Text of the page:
IDEAS home Printed from https://ideas.repec.org/
MyIDEAS: Login to save this article or follow this journal

Perfecting the Market's Knowledge of Monetary Policy

  • William Poole
  • Robert Rasche

The rational expectations revolution made clear that a complete macro model requires a specification of the government's economic policy. We argue that monetary policy should be conducted in such a way that the market can predict policy actions. An implication of market success in predicting policy actions is that interest rates move ahead of the policy actions, and such a timing relationship may appear to some as the central bank following the market instead of leading it. Another implication of the market predicting policy actions is that nominal interest rate changes provide no useful information to the central bank about the strength of aggregate demand or inflationary expectations. Finally, the failure of the market to predict policy actions reflects a problem that needs to be addressed. We explore the theoretical implications of a monetary policy that is completely specified and perfectly understood by the market. We construct a bare-bones model to illustrate the key concepts. Finally, we conduct an empirical investigation of these issues, especially in the context of monetary policy since 1988 when the establishment of the federal funds future market made available well-defined market information on expectations about Fed policy actions.

(This abstract was borrowed from another version of this item.)

If you experience problems downloading a file, check if you have the proper application to view it first. In case of further problems read the IDEAS help page. Note that these files are not on the IDEAS site. Please be patient as the files may be large.

File URL: http://hdl.handle.net/10.1023/A:1026555225089
Download Restriction: Access to full text is restricted to subscribers.

As the access to this document is restricted, you may want to look for a different version under "Related research" (further below) or search for a different version of it.

Article provided by Springer in its journal Journal of Financial Services Research.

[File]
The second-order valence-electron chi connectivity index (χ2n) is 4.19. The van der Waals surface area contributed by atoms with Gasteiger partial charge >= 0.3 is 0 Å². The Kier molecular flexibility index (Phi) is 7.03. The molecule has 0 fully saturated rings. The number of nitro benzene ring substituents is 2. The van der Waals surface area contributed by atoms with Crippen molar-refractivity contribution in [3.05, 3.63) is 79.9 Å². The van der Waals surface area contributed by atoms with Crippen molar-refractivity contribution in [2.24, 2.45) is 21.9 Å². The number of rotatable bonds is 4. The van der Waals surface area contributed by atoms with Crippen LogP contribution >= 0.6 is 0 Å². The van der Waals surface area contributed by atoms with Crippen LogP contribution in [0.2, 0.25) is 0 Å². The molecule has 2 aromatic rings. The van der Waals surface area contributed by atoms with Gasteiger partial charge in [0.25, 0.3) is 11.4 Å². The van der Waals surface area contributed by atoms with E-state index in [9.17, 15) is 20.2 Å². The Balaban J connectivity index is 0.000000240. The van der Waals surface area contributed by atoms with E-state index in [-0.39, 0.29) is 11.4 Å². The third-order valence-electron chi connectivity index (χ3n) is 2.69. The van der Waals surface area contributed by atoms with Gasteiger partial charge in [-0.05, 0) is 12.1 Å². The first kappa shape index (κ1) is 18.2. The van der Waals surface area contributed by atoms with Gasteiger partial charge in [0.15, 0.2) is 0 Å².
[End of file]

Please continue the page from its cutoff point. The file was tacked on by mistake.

Volume (Year): 18 (2000)
Issue (Month): 2 (December)
Pages: 255-298

as
in new window

Handle: RePEc:kap:jfsres:v:18:y:2000:i:2:p:255-298
Contact details of provider: Web page: http://www.springerlink.com/link.asp?id=102934

References listed on IDEAS
Please report citation or reference errors to , or , if you are the registered author of the cited work, log in to your RePEc Author Service profile, click on "citations" and make appropriate adjustments.:

as in new window
  1. John B. Taylor, 1999. "Monetary Policy Rules," NBER Books, National Bureau of Economic Research, Inc, number tayl99-1.
  2. Taylor, John B., 1993. "Discretion versus policy rules in practice," Carnegie-Rochester Conference Series on Public Policy, Elsevier, vol. 39(1), pages 195-214, December.
  3. William Poole, 1999. "Monetary policy rules?," Review, Federal Reserve Bank of St. Louis, issue Mar, pages 3-12.
  4. John C. Robertson & Daniel L. Thornton, 1997. "Using federal funds futures rates to predict Federal Reserve actions," Review, Federal Reserve Bank of St. Louis, issue Nov, pages 45-53.
  5. Athanasios Orphanides, 1998. "Monetary policy rules based on real-time data," Finance and Economics Discussion Series 1998-03, Board of Governors of the Federal Reserve System (U.S.).
  6. Antulio N. Bomfim & Vincent R. Reinhart, 2000. "Making news: financial market effects of Federal Reserve disclosure practices," Finance and Economics Discussion Series 2000-14, Board of Governors of the Federal Reserve System (U.S.).
  7. Kenneth N. Kuttner, 2000. "Monetary policy surprises and interest rates: evidence from the Fed funds futures markets," Staff Reports 99, Federal Reserve Bank of New York.
  8. Bennett T. McCallum, 1997. "Issues in the Design of Monetary Policy Rules," NBER Working Papers 6016, National Bureau of Economic Research, Inc.
  9. William Poole, 1999. "Synching, not sinking, the markets," Speech 77, Federal Reserve Bank of St. Louis.
  10. Perman, Roger & Scouller, John, 1999. "Business Economics," OUP Catalogue, Oxford University Press, number 9780198775249, March.
Full references (including those not matched with items on IDEAS)

This item is not listed on Wikipedia, on a reading list or among the top items on IDEAS.

When requesting a correction, please mention this item's handle: RePEc:kap:jfsres:v:18:y:2000:i:2:p:255-298. See general information about how to correct material in RePEc.

For technical questions regarding this item, or to correct its authors, title, abstract, bibliographic or download information, contact: (Guenther Eichhorn)

or (Christopher F. Baum)

If you have authored this item and are not yet registered with RePEc, we encourage you to do it here. This allows to link your profile to this item. It also allows you to accept potential citations to this item that we are uncertain about.

If references are entirely missing, you can add them using this form.

If the full references list an item that is present in RePEc, but the system did not link to it, you can help with this form.

If you know of missing items citing this one, you can help us creating those links by adding the relevant references in the same way as above, for each refering item. If you are a registered author of this item, you may also want to check the "citations" tab in your profile, as there may be some citations waiting for confirmation.

Please note that corrections may take a couple of weeks to filter through the various RePEc services.

This information is provided to you by IDEAS at the Research Division of the Federal Reserve Bank of St. Louis using RePEc data.